In the 1530s, the Greeks (who until then had been holding their services in San Biagio) were given permission to build an Orthodox church in Venice, which was funded by a special tax levied on all Greek ships arriving in Venice. Still active, the church in 1991 was proclaimed the Orthodox Cathedral of Italy.
The Greeks hired Sante Lombardo to design San Giorgio, with a very fine Renaissance façade and a lovely clock on its perilously listing campanile, which ever since its construction in 1592 has hung like a diver about to leap into Rio dei Greci (a little loggia was added at its base to keep it upright).
Inside, the most precious icon, of Christ Pantocrator, dates from the 14th century and was brought over by one of the Byzantine princesses who took refuge in Venice. Some of the finest icons, including 18 by the renowned 16th-century Cretan artist Michele Damaskinos, are part of the shimmering golden iconostasis; the older icons were brought over after the fall of Constantinople. Longhena's monument to Gabriele Seviros is his first known work.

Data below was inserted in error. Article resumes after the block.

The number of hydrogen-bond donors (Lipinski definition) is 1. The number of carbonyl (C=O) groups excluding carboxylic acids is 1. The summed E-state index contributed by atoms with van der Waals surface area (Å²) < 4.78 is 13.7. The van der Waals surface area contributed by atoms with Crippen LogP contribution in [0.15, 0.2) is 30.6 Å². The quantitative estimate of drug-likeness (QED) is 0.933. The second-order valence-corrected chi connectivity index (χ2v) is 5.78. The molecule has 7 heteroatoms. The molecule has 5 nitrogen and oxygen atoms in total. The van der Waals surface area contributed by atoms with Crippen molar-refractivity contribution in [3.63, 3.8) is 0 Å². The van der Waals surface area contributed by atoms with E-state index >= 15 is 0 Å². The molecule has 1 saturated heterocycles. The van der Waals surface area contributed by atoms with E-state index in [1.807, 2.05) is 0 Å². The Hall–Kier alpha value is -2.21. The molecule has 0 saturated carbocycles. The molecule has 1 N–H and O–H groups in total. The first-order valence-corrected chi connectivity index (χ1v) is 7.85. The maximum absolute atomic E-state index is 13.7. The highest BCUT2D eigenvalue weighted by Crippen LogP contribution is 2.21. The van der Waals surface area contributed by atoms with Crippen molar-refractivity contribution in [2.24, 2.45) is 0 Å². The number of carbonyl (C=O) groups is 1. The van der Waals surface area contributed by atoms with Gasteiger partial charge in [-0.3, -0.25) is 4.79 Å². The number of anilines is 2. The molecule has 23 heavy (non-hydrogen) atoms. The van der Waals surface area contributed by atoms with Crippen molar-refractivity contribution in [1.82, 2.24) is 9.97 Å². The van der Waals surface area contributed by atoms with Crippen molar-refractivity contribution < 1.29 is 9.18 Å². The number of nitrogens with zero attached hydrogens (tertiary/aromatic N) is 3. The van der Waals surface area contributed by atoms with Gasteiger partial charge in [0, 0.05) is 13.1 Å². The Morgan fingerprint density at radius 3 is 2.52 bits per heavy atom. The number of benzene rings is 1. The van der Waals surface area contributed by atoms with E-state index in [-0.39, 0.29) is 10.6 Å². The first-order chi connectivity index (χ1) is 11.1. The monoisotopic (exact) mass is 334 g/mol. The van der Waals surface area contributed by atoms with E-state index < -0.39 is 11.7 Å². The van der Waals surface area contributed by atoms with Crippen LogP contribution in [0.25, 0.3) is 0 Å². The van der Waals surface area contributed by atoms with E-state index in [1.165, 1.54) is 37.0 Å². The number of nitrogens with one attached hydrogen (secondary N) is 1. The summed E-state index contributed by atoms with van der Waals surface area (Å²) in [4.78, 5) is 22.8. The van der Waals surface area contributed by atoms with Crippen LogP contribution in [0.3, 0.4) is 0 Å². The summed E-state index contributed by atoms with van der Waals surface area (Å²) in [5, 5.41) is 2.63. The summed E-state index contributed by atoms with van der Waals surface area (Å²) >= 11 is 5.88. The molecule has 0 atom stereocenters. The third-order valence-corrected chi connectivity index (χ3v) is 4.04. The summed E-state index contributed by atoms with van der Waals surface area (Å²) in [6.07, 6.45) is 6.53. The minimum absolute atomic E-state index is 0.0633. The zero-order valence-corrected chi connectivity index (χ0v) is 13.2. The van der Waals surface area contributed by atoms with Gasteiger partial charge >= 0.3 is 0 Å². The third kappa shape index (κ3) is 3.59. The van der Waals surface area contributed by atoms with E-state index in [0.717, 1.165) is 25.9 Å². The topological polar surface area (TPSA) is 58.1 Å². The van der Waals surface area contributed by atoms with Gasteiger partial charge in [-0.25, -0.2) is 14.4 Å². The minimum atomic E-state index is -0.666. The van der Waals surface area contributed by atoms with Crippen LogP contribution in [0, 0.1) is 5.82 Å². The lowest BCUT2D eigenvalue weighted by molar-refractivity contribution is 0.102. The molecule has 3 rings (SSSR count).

Longhena also designed the adjacent Scuola di San Nicolò dei Greci, now the Museo delle Icone; originally there was a convent and hospital as well. Don't miss the well head in the pretty courtyard, decorated with scenes of St George and the Dragon.
Hours Mon, Wed – Sat 9am-1pm, 3-5pm
Campo San Giorgio dei Greci
vaporetto San Zaccaria
Images by: John Lord, TracyElaine